Summary:  “The inimitably witty David Rakoff, New York Times bestselling author of Don’t Get Too Comfortable , defends the commonsensical notion that you should always assume the worst, because you’ll never be disappointed. In this deeply funny (and, no kidding, wise and poignant) book, Rakoff examines the realities of our sunny,  gosh­ everyone-can-be-a-star contemporary culture and finds that, pretty much as a universal rule, the best is not yet to come, adversity will triumph, justice will not be served, and your dreams won’t come true. The book ranges from the personal to the universal, combining stories from Rakoff’s reporting and accounts of his own experi­ences: the moment when being a tiny child no longer meant adults found him charming but instead meant other children found him a fun target; the perfect late evening in Manhattan when he was young and the city seemed to brim with such pos­sibility that the street shimmered in the moonlight-as he drew closer he realized the streets actually flickered with rats in a feeding frenzy. He also weaves in his usual brand Oscar Wilde–worthy cultural criticism (the tragedy of Hollywood’s Walk of Fame, for instance). Whether he’s lacerating the musical Rent for its cutesy depic­tion of AIDS or dealing with personal tragedy, his sharp obser­vations and humorist’s flair for the absurd will have you positively reveling in the power of negativity.”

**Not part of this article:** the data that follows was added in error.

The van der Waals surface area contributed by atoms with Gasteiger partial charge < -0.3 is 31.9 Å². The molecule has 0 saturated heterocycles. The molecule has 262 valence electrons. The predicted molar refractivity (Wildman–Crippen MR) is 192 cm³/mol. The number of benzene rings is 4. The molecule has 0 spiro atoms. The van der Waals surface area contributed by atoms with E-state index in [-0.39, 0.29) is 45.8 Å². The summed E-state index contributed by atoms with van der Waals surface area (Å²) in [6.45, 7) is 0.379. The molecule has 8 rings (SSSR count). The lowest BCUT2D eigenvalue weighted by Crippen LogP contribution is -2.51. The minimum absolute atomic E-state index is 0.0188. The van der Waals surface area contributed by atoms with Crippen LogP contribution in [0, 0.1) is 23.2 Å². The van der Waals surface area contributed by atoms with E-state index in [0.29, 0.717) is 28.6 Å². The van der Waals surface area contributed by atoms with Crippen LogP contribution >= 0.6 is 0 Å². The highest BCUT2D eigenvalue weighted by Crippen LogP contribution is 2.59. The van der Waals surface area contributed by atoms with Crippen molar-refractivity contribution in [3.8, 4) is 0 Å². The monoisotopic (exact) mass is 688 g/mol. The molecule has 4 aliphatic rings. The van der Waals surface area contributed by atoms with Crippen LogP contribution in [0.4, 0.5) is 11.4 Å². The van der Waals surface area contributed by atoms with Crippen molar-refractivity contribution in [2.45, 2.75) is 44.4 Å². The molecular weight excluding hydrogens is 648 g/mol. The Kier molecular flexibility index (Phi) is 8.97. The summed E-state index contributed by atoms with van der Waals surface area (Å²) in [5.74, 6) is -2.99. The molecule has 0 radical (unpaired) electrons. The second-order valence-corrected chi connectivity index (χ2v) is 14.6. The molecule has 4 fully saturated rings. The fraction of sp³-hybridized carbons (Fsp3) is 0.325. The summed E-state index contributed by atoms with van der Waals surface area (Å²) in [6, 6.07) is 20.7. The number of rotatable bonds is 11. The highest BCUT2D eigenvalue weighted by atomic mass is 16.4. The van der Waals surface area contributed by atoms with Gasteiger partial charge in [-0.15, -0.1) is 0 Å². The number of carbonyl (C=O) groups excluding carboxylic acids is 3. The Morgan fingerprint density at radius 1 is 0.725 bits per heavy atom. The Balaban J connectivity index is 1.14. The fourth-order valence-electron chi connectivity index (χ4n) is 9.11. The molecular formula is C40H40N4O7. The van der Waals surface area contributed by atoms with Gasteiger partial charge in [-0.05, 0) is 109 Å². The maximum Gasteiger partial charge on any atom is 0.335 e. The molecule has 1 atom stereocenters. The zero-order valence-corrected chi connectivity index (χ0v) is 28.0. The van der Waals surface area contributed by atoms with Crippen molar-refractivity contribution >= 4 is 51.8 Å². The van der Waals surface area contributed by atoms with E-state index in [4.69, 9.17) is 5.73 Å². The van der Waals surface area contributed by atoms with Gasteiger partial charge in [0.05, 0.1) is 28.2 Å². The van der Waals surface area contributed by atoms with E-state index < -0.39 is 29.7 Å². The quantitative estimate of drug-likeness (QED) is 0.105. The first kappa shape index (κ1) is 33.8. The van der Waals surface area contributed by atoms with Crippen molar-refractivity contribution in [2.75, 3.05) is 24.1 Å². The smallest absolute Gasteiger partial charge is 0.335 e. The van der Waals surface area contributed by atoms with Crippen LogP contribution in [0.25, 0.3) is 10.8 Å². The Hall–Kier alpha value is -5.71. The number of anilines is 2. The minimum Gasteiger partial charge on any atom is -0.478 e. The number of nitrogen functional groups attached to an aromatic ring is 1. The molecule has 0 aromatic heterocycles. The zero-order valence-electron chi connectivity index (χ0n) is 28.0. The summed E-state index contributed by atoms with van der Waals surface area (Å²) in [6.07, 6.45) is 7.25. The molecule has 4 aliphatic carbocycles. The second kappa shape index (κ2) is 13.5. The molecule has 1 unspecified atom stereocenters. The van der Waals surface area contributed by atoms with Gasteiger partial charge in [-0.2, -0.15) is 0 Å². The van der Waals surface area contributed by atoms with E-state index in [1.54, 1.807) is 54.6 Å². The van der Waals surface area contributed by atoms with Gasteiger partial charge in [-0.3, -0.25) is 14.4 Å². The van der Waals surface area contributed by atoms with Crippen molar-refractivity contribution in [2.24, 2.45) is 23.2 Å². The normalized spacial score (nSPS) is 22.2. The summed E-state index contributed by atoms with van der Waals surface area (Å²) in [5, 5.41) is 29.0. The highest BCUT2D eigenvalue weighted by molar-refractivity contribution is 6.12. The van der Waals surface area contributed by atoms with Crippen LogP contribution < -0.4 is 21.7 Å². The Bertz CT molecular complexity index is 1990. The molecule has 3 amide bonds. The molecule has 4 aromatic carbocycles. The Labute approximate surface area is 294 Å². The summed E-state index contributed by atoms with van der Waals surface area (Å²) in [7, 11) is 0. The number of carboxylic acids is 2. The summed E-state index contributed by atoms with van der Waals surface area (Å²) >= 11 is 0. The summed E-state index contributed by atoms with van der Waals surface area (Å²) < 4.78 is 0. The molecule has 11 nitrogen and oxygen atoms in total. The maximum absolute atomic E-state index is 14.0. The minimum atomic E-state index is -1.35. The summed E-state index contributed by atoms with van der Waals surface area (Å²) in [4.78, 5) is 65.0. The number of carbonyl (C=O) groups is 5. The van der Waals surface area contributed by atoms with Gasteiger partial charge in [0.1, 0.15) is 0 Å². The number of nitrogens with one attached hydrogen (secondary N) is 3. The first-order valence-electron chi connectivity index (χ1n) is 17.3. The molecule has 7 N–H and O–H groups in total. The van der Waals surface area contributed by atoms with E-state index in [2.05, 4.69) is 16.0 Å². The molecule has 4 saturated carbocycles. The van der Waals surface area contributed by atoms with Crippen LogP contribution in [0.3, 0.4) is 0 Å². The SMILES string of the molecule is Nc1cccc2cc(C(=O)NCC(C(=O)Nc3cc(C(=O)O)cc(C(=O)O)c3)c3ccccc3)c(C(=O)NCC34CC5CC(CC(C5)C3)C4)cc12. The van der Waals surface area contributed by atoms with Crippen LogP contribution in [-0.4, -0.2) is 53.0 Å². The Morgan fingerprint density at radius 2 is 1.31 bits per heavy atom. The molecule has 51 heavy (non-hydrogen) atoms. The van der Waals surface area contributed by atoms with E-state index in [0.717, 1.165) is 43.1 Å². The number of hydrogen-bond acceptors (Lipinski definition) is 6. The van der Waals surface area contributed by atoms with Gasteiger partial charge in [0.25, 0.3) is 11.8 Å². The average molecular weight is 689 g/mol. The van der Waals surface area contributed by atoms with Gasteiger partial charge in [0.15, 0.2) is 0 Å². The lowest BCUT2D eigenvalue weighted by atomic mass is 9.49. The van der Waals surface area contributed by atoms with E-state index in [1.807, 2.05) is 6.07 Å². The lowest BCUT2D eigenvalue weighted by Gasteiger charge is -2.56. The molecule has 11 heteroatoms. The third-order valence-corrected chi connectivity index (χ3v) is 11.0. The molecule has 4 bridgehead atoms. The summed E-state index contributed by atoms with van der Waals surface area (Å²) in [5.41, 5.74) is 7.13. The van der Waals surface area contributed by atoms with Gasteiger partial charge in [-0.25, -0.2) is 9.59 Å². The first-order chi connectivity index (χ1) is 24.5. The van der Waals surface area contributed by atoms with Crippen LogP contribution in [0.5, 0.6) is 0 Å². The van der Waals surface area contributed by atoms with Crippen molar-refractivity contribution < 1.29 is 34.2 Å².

Judge Ian Frazier, a two-time Thurber Prize winner, said of Half Empty: “These are funny, well-written, and soulful essays. There is a richness of experience here and his humor is both strong and very subtle.” 

Runners-up were: 

  Mike Birbiglia for Sleepwalk with Me and Other Painfully True Stories (Find in our catalog)